Delirium in the Elderly: When It's Time to Call 911

We all hear stories of the difficulties people have when caring for their elderly family members. But once in a while I hear a story that I feel needs especially to be shared because even the most informed and well-intentioned caregivers may be unaware of the subtle signs that may indicate a very dangerous condition. Such is the case with delirium -- an acute mental disorder that presents as disorientation and can come on very quickly -- within hours or days. Delirium is quite common among people over the age of 65, and while it can be life-threatening, or lead to adverse events culminating in the loss of independence or an increased risk of chronic illness, delirium is often preventable. Recognizing and responding to the signs of delirium in its earliest stages is an important skill for the family caregiver to develop.

Clara is the 86-year-old mother of my close friend, Margie. An energetic woman who has lived on her own for many years, Clara has always been upbeat and optimistic, even in the face of the diabetes she's had to manage for the last several years. My friend Margie stops by to visit her mother every morning before work, but, other than dropping off a few of Clara's favorite magazines and showing her fascinating new uses for her new computer, there's not much she needs in the way of assistance. Getting Clara's coffee and breakfast ready each day is more of a comfort for Margie than a necessity for Clara.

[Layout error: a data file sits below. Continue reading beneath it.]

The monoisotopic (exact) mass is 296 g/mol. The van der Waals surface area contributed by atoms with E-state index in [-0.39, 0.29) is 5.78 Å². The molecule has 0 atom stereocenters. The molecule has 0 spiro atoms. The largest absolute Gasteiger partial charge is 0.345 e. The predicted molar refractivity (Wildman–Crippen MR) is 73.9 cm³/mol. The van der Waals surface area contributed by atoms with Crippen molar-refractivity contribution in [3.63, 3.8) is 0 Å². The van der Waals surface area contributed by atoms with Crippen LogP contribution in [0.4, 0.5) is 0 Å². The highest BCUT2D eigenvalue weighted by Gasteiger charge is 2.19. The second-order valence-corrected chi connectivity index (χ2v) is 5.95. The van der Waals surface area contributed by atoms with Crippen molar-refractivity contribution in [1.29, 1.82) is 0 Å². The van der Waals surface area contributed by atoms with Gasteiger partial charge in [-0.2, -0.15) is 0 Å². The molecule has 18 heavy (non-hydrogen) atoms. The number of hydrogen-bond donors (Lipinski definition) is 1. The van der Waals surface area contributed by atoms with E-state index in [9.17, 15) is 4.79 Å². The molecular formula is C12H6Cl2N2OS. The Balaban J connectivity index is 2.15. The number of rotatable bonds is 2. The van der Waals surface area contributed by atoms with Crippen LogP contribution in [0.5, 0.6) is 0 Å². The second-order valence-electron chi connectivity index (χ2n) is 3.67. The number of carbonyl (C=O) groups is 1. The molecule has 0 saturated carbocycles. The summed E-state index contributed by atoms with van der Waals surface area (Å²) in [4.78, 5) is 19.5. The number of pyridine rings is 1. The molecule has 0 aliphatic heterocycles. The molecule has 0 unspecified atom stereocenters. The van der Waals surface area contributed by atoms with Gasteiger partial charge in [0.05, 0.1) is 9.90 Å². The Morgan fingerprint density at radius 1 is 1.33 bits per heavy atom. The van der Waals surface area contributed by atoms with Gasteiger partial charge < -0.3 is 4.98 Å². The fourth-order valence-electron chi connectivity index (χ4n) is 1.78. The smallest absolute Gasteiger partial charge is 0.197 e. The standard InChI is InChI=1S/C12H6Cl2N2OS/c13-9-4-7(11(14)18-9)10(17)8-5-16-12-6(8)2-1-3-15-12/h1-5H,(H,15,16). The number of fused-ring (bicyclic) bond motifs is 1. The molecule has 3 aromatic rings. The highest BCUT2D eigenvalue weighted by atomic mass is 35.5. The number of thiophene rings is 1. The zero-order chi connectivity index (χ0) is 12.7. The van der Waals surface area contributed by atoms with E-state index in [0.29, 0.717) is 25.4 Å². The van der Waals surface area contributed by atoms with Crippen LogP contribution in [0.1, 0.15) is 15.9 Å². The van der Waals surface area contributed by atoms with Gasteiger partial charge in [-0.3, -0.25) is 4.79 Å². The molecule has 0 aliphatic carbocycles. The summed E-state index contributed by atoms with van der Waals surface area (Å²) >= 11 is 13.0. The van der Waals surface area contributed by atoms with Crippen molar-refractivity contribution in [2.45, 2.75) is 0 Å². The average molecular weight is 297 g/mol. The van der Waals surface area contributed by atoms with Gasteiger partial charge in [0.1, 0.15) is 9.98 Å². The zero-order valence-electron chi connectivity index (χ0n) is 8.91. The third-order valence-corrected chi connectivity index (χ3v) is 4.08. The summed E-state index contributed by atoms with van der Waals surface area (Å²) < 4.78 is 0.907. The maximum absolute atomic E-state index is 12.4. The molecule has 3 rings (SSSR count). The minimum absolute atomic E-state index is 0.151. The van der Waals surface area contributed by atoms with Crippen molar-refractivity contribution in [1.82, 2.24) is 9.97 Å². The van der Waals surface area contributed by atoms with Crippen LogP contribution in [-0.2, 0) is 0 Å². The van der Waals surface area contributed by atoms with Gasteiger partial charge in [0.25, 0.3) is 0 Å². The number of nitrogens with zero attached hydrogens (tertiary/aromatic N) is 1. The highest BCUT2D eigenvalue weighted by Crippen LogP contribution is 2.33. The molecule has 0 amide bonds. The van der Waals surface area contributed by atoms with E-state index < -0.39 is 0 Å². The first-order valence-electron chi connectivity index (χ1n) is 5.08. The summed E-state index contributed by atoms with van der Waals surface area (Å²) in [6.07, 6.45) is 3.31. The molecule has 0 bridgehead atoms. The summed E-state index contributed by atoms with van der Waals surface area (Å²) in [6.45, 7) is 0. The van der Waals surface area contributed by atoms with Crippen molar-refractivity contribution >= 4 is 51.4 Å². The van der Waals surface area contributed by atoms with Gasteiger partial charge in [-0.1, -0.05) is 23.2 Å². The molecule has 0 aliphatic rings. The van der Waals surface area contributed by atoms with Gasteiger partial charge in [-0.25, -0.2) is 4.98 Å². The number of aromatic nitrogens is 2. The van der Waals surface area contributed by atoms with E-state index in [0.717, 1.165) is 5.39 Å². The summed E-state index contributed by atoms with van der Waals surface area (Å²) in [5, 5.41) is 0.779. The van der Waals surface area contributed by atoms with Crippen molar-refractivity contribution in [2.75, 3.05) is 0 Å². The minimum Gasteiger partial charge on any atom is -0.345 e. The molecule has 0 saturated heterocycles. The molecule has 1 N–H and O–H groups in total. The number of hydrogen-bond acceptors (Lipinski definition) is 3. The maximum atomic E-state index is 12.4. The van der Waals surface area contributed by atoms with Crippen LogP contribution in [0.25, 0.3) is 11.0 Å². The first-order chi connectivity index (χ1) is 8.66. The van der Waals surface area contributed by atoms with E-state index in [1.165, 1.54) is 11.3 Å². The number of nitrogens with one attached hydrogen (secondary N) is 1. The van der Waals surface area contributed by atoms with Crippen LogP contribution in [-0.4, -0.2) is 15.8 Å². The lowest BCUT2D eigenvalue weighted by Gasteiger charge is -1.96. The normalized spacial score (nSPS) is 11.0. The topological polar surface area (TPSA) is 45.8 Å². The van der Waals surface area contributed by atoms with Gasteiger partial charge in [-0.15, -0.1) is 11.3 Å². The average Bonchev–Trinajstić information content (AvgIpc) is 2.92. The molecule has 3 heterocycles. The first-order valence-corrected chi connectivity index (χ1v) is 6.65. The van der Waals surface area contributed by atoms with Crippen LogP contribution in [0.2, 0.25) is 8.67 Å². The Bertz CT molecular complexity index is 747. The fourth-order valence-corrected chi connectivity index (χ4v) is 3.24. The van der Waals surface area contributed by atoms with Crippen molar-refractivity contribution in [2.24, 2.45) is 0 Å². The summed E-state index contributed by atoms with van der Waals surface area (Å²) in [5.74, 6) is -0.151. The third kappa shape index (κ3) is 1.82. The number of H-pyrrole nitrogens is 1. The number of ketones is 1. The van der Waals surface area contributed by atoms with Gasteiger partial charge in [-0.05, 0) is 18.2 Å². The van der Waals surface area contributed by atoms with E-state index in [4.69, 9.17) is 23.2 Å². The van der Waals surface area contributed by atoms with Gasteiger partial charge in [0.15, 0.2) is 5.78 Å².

Recently, Clara was scheduled for a home visit by a nurse from the Visiting Nurse Service of New York (VNSNY) to have a weekly diabetes coaching session and blood sugar monitoring. These were typically pleasant and uncomplicated visits in which the nurse would review the patient's self-checked blood sugar measurements and talk about healthier food choices if she found moderate spikes in blood sugar. The week before, Clara and the nurse had had a lively discussion, talking about the news of the day and the latest activities of President Obama.